US President Donald Trump's aide Sarah Sanders has been ridiculed for suggesting a border wall would have stopped Joaquin "El Chapo" Guzman from importing drugs.
The White House press secretary celebrated the conviction of "El Chapo" on her Twitter account but quickly came under fire.
Ms Sanders hinted that Mr Guzman's conviction was linked to Mr Trump's campaign promise of building a wall on the US southern border with Mexico.
"El Chapo's reign of terror is over," she said.
"He'll spend the rest of his life in a maximum security prison. The threat from violent drug cartels is real - we must secure our border."
Included in her tweet was a link to a CBS article outlining the conviction of the drug smuggler, who dumped "more illegal drugs on American streets than any other criminal in history".
Ms Sanders also retweeted a graph purporting to show illegal crossing near El Paso dropped after a border fence was constructed.
But she was castigated for a simple oversight - walls did little to prevent the flood of drugs into the US because El Chapo famously had tunnels dug underneath walls, flew the drugs in on aircraft or smuggled them in through legal points of entry - something people were quick to notice.
TED CRUZ'S FINANCE THE WALL SOLUTION
US Senator Ted Cruz thinks convicted Mexican drug cartel "El Chapo" should finance US President Donald Trump's long-promised border wall.
"America's justice system prevailed today in convicting Joaquín Guzmán Loera, aka El Chapo, on all 10 counts," Sen. Cruz tweeted shortly before the Sinaloa cartel boss was convicted on drug trafficking, weapons violations and money laundering charges in a federal courtroom in Brooklyn, New York.
"US prosecutors are seeking $US14 billion ($A20 billion) in drug profits & other assets from El Chapo which should go towards funding our wall to #SecureTheBorder."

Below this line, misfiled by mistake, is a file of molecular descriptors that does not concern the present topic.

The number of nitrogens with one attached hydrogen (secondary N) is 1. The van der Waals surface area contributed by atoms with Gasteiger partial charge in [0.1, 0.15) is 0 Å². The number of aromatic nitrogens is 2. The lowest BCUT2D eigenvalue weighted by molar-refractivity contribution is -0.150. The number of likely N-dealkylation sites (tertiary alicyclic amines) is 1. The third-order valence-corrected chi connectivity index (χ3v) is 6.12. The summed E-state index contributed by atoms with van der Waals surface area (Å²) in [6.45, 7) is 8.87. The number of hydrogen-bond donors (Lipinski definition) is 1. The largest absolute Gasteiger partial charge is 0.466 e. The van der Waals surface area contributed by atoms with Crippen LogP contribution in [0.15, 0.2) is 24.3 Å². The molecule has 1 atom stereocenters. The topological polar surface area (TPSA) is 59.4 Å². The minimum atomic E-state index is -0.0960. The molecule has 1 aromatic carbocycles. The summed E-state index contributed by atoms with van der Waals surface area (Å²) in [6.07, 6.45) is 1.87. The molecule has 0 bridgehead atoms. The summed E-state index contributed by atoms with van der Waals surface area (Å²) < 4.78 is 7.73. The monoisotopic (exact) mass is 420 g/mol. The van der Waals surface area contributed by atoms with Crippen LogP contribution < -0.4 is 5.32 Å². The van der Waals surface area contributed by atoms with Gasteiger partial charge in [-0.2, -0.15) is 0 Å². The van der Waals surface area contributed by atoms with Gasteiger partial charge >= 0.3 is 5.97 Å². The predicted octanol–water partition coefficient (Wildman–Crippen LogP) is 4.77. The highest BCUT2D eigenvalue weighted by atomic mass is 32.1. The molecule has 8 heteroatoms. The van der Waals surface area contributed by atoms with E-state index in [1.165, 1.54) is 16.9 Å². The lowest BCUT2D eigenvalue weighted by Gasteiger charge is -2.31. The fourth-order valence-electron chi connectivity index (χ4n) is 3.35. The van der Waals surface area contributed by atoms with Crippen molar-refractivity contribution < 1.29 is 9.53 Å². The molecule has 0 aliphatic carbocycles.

Fox News reports that Mr Trump has said the construction of a wall would cost around $US5.7 billion ($8 billion).
The Texas Republican then urged his colleagues to pass the Ensuring Lawful Collection of Hidden Assets to Provide Order Act — or El Chapo Act — which would divert drug proceeds from cartel bosses to fund border security.
More than a dozen House Republicans support Sen. Cruz's bill.
Sen. Cruz first introduced the bill in April 2017 and reintroduced it in January.
The reintroduction puts pressure on politicians to put in place a border security spending bill.
A bipartisan group of politicians on Monday tentatively agreed to provide $US1.4 billion ($A2 billion) for border barriers, including 88 kilometres of new fencing along the Rio Grande Valley in Texas. Drug proceeds could go a long way in securing the southern border, Sen. Cruz said.
"Fourteen billion dollars will go a long way to secure our southern border, and hinder the illegal flow of drugs, weapons, and individuals," Sen. Cruz said of his bill in a January news release. "By leveraging any criminally forfeited assets of El Chapo and other murderous drug lords, we can offset the cost of securing our border and make meaningful progress toward delivering on the promises made to the American people."
Supporters of the wall argue it will deter criminals from entering the US illegally while opponents say the wall would have a minimal impact on the flow of people and drugs into the country.